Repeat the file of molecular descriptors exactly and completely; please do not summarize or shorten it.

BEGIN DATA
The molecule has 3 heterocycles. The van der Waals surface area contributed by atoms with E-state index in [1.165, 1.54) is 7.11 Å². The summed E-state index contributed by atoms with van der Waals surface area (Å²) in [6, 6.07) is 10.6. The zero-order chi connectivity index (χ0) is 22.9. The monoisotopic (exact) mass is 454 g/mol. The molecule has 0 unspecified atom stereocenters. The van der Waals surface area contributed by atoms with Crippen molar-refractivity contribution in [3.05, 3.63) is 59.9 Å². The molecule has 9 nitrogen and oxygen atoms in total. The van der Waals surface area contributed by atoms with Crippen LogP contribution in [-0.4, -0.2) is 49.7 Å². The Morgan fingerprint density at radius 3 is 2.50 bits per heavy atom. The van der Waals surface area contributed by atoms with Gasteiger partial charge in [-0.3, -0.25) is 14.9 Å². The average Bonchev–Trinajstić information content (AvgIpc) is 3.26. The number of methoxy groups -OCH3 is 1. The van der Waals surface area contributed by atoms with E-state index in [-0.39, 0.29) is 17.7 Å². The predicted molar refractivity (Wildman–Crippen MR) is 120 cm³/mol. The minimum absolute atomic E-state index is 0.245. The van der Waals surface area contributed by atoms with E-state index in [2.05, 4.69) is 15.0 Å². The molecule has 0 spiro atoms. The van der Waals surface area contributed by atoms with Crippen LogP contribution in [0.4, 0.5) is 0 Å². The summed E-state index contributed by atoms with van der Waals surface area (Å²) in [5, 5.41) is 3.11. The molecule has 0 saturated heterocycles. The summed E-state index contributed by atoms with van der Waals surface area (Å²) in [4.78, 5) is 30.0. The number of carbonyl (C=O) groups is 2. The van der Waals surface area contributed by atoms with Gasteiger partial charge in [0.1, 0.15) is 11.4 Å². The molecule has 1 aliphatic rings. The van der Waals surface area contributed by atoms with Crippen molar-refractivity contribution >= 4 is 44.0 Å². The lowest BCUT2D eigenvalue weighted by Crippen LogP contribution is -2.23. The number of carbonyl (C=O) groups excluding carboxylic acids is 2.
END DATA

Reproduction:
The molecule has 3 heterocycles. The van der Waals surface area contributed by atoms with E-state index in [1.165, 1.54) is 7.11 Å². The summed E-state index contributed by atoms with van der Waals surface area (Å²) in [6, 6.07) is 10.6. The zero-order chi connectivity index (χ0) is 22.9. The monoisotopic (exact) mass is 454 g/mol. The molecule has 0 unspecified atom stereocenters. The van der Waals surface area contributed by atoms with Crippen molar-refractivity contribution in [3.05, 3.63) is 59.9 Å². The molecule has 9 nitrogen and oxygen atoms in total. The van der Waals surface area contributed by atoms with Crippen LogP contribution in [-0.4, -0.2) is 49.7 Å². The Morgan fingerprint density at radius 3 is 2.50 bits per heavy atom. The van der Waals surface area contributed by atoms with Gasteiger partial charge in [-0.3, -0.25) is 14.9 Å². The average Bonchev–Trinajstić information content (AvgIpc) is 3.26. The number of methoxy groups -OCH3 is 1. The van der Waals surface area contributed by atoms with E-state index in [-0.39, 0.29) is 17.7 Å². The predicted molar refractivity (Wildman–Crippen MR) is 120 cm³/mol. The minimum absolute atomic E-state index is 0.245. The van der Waals surface area contributed by atoms with E-state index in [2.05, 4.69) is 15.0 Å². The molecule has 0 spiro atoms. The van der Waals surface area contributed by atoms with Crippen LogP contribution in [0.4, 0.5) is 0 Å². The summed E-state index contributed by atoms with van der Waals surface area (Å²) in [5, 5.41) is 3.11. The molecule has 0 saturated heterocycles. The summed E-state index contributed by atoms with van der Waals surface area (Å²) in [4.78, 5) is 30.0. The number of carbonyl (C=O) groups is 2. The van der Waals surface area contributed by atoms with Gasteiger partial charge in [0.1, 0.15) is 11.4 Å². The molecule has 1 aliphatic rings. The van der Waals surface area contributed by atoms with Crippen molar-refractivity contribution >= 4 is 44.0 Å². The lowest BCUT2D eigenvalue weighted by Crippen LogP contribution is -2.23. The number of carbonyl (C=O) groups excluding carboxylic acids is 2.